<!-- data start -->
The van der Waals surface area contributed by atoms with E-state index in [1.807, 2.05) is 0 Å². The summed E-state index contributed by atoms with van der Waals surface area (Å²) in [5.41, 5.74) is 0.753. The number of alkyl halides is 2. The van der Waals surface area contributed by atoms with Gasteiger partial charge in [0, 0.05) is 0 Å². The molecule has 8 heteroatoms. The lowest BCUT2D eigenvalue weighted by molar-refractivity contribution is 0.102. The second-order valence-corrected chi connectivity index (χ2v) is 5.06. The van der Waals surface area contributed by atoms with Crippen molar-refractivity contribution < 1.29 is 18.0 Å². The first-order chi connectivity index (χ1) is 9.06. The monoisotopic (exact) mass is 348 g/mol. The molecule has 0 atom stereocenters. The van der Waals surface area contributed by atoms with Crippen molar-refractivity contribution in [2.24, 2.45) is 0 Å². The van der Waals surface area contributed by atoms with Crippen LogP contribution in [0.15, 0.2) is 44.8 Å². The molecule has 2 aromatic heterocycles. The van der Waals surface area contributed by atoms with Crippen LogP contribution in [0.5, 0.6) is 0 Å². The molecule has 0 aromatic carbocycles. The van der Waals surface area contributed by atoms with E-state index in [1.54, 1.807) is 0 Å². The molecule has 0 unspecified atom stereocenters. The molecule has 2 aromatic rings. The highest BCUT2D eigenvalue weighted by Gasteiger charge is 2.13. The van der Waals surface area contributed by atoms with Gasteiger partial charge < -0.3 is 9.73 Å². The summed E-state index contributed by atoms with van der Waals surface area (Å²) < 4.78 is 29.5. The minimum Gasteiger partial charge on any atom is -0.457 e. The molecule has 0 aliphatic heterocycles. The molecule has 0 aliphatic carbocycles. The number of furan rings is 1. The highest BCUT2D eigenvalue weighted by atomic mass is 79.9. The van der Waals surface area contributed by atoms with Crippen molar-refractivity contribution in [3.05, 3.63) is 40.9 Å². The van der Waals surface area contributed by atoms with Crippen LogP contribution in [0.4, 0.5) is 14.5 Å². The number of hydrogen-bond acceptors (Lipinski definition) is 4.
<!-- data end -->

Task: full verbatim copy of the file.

The van der Waals surface area contributed by atoms with E-state index in [1.807, 2.05) is 0 Å². The summed E-state index contributed by atoms with van der Waals surface area (Å²) in [5.41, 5.74) is 0.753. The number of alkyl halides is 2. The van der Waals surface area contributed by atoms with Gasteiger partial charge in [0, 0.05) is 0 Å². The molecule has 8 heteroatoms. The lowest BCUT2D eigenvalue weighted by molar-refractivity contribution is 0.102. The second-order valence-corrected chi connectivity index (χ2v) is 5.06. The van der Waals surface area contributed by atoms with Crippen molar-refractivity contribution < 1.29 is 18.0 Å². The first-order chi connectivity index (χ1) is 9.06. The monoisotopic (exact) mass is 348 g/mol. The molecule has 0 atom stereocenters. The van der Waals surface area contributed by atoms with Crippen molar-refractivity contribution in [2.24, 2.45) is 0 Å². The van der Waals surface area contributed by atoms with Crippen LogP contribution in [0.15, 0.2) is 44.8 Å². The molecule has 2 aromatic heterocycles. The van der Waals surface area contributed by atoms with Crippen LogP contribution in [0.5, 0.6) is 0 Å². The molecule has 0 aromatic carbocycles. The van der Waals surface area contributed by atoms with E-state index in [1.54, 1.807) is 0 Å². The molecule has 0 unspecified atom stereocenters. The molecule has 2 aromatic rings. The highest BCUT2D eigenvalue weighted by Gasteiger charge is 2.13. The van der Waals surface area contributed by atoms with Gasteiger partial charge < -0.3 is 9.73 Å². The summed E-state index contributed by atoms with van der Waals surface area (Å²) < 4.78 is 29.5. The minimum Gasteiger partial charge on any atom is -0.457 e. The molecule has 0 aliphatic heterocycles. The molecule has 0 aliphatic carbocycles. The number of furan rings is 1. The highest BCUT2D eigenvalue weighted by atomic mass is 79.9. The van der Waals surface area contributed by atoms with Crippen molar-refractivity contribution in [3.05, 3.63) is 40.9 Å². The van der Waals surface area contributed by atoms with Crippen LogP contribution in [0.4, 0.5) is 14.5 Å². The number of hydrogen-bond acceptors (Lipinski definition) is 4.